Crossed-aldol Reactant Control
The problem of "control" in the aldol addition is best demonstrated by an example. Consider the outcome of this hypothetical reaction:
In this reaction, two unsymmetrical ketones are being condensed using sodium ethoxide. The basicity of sodium ethoxide is such that it cannot fully deprotonate either of the ketones, but can produce small amounts of the sodium enolate of both ketones. This means that, in addition to being potential aldol electrophiles, both ketones may also act as nucleophiles via their sodium enolate. Two electrophiles and two nucleophiles, then, have potential to result in four possible products:
Thus, if one wishes to obtain only one of the cross-products, one must control which carbonyl becomes the nucleophilic enol/enolate and which remains in its electrophilic carbonyl form.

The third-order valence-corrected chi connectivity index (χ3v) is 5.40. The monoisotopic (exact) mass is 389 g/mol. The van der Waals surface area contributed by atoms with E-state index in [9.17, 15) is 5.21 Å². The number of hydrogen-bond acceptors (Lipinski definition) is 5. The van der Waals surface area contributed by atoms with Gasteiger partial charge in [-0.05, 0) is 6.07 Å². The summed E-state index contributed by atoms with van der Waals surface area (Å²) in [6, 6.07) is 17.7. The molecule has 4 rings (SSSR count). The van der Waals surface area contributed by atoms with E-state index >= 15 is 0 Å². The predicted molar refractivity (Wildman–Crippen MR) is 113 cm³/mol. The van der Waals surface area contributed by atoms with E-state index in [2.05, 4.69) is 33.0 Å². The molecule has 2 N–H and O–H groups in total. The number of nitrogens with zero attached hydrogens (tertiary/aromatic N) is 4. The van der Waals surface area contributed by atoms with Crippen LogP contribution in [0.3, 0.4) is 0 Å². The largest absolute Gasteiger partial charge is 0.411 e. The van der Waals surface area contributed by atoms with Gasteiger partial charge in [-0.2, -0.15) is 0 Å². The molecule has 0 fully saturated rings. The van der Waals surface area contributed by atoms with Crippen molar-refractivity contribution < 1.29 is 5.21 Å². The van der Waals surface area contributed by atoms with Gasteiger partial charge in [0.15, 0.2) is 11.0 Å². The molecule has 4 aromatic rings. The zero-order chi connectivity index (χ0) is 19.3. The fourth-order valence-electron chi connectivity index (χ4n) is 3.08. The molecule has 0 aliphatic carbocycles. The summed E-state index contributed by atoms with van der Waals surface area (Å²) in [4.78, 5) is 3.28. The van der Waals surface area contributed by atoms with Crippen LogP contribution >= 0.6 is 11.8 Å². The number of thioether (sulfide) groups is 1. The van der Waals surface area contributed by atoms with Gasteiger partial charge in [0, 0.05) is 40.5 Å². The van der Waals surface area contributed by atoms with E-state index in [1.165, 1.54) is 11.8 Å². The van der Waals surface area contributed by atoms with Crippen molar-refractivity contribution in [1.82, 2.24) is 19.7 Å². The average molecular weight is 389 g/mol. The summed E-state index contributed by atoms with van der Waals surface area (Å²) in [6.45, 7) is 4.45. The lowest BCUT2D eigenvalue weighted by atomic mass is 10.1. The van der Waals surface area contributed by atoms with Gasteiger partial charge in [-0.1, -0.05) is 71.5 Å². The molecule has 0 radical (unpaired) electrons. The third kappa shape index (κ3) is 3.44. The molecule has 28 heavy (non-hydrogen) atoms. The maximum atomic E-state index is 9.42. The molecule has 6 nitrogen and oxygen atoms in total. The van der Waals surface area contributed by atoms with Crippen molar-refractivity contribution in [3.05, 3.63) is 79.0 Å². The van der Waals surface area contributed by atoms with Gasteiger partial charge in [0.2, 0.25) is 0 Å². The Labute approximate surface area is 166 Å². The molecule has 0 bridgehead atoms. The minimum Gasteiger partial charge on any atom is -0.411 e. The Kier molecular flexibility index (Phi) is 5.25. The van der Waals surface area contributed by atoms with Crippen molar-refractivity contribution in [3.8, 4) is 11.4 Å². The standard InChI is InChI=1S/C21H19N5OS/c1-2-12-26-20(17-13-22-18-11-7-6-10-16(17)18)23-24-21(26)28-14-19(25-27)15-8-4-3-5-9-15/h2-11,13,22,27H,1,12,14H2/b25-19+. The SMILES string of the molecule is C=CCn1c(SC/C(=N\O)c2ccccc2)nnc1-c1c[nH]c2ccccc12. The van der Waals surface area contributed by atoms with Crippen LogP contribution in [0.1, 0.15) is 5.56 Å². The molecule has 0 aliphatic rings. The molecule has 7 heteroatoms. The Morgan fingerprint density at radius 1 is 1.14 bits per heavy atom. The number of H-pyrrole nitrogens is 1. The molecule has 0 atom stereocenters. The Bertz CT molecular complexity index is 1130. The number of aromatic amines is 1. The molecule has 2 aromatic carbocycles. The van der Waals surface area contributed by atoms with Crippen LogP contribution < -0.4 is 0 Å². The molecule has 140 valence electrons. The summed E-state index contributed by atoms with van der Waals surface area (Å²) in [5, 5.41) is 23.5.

Read more about this topic: Aldol Reaction
Other articles related to "control":
... then add the other partner under kinetic control ... Kinetic control means that the forward aldol addition reaction must be significantly faster than the reverse retro-aldol reaction ... Common kinetic control conditions involve the formation of the enolate of a ketone with LDA at −78 °C, followed by the slow addition of an aldehyde ...
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